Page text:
What is the Difference between Mesh and Micron? How Do I Know Which Sanitary Screen Gasket to Pick?

March 28, 2014
Sanitary Screen Gaskets

Sanitary Screen Gaskets

One of the more popular items we get requests through our website for are sanitary screen gaskets. Screen gaskets are used in a variety of applications, including to protect fill and finish equipment, spray balls, pumps, and spray nozzles. While we’ve discussed gasket material selection in previous posts, this post will focus on the filter screen ratings and the difference between micron and mesh.

So what is mesh and how is it determined? It’s pretty easy, actually. Simply count how many openings there are in one inch of screen. The number of openings is the mesh size. So a 120 mesh screen has 120 openings per linear inch. A 250 mesh screen will have 250 openings per linear inch. As it applies to filter media, wire mesh measures the number of wires (or threads) per linear inch, not the size of the size of the holes between them. As the mesh rating goes up, the number of wires per inch goes up, and the size of particles that can pass through the screen goes down. It is important to note, however, that because wire mesh is count of a number of threads and is determined in part by wire size, mesh size is not a precise measurement of particle size.

This begs the question, what is the highest mesh size we can attain? For all practical purposes, 400 mesh is the highest. Beyond 400 mesh, filter media is normally defined only in microns. This is because as the filter weave gets finer, the wires get closer together, and there is almost no space between them. A micron rating for a fluid filter is a generalized way of indicating the ability of a filter’s ability to remove contaminants by the size of particles it is exposed to. In sum, the finer the filter, the lower the micron rating. To achieve low micron ratings, many screen gaskets will use a mesh screen with a filter cloth backing. This allows screen gaskets manufacturers to offer screen gaskets as large as 6” with media as fine as 10 micron.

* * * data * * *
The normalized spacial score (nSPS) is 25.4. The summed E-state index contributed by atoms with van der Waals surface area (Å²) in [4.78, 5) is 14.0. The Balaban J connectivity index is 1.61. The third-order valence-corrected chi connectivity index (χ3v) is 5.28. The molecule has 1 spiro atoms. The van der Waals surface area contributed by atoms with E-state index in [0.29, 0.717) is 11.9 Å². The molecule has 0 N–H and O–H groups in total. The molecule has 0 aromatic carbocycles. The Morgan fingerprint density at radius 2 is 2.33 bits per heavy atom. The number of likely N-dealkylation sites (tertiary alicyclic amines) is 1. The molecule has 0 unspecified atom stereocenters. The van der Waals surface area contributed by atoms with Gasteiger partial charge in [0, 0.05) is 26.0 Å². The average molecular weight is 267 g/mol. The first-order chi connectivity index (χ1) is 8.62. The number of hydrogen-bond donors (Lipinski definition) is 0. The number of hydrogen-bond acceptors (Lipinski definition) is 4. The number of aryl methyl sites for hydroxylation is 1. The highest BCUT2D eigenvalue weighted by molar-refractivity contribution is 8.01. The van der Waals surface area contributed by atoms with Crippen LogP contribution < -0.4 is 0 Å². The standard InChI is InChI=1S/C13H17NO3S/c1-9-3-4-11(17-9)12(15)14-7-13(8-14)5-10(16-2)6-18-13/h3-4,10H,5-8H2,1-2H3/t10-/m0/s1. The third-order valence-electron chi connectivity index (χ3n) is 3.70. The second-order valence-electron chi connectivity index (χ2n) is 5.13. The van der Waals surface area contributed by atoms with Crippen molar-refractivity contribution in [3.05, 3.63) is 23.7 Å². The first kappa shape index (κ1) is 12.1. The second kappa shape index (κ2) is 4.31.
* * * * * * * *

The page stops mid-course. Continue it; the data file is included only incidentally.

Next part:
So now that we’ve figured out what the rating means, let’s talk about go applications for sanitary screen gaskets, or more specifically, bad applications for screen gaskets. Screen gaskets are great for protecting sensitive pieces of process equipment, such as spray balls, pumps, and filling needles. Contrary to popular belief, they are NOT designed to replace inline, wye, or basket strainers. For this reason, most sanitary gasket manufacturers don’t advertise a maximum differential pressure rating of their screen gaskets. There are many factors that can lead to fouling and failure of screen gaskets and ultimately screen gaskets are designed to provide protection and should be used as a safeguard, NOT AS A FILTER. If you really want to know what the differential pressure for your screen gasket is, contact Holland and we can work with you on some differential pressure testing. Monitoring differential pressure will help us predict failure and identify when a screen has fouled.

Other variations of sanitary screen gaskets include perforated plate and sock screen gaskets. Perforated plate gaskets will have plates with larger holes, while sock screen gaskets insert into the line and increase surface area in applications with high levels of particulate and where screens are prone to fouling. All screen gaskets are available in USP Class VI FKM, EPDM, PTFE, and metal detectable flavors. They are available in ½”-6” and we have even developed custom, small diameter O rings with imbedded screens. All screens are 316 stainless steel and some screens are available in Teflon.
For more information and help with you next screen gasket information, contact a Holland Sales Engineer today.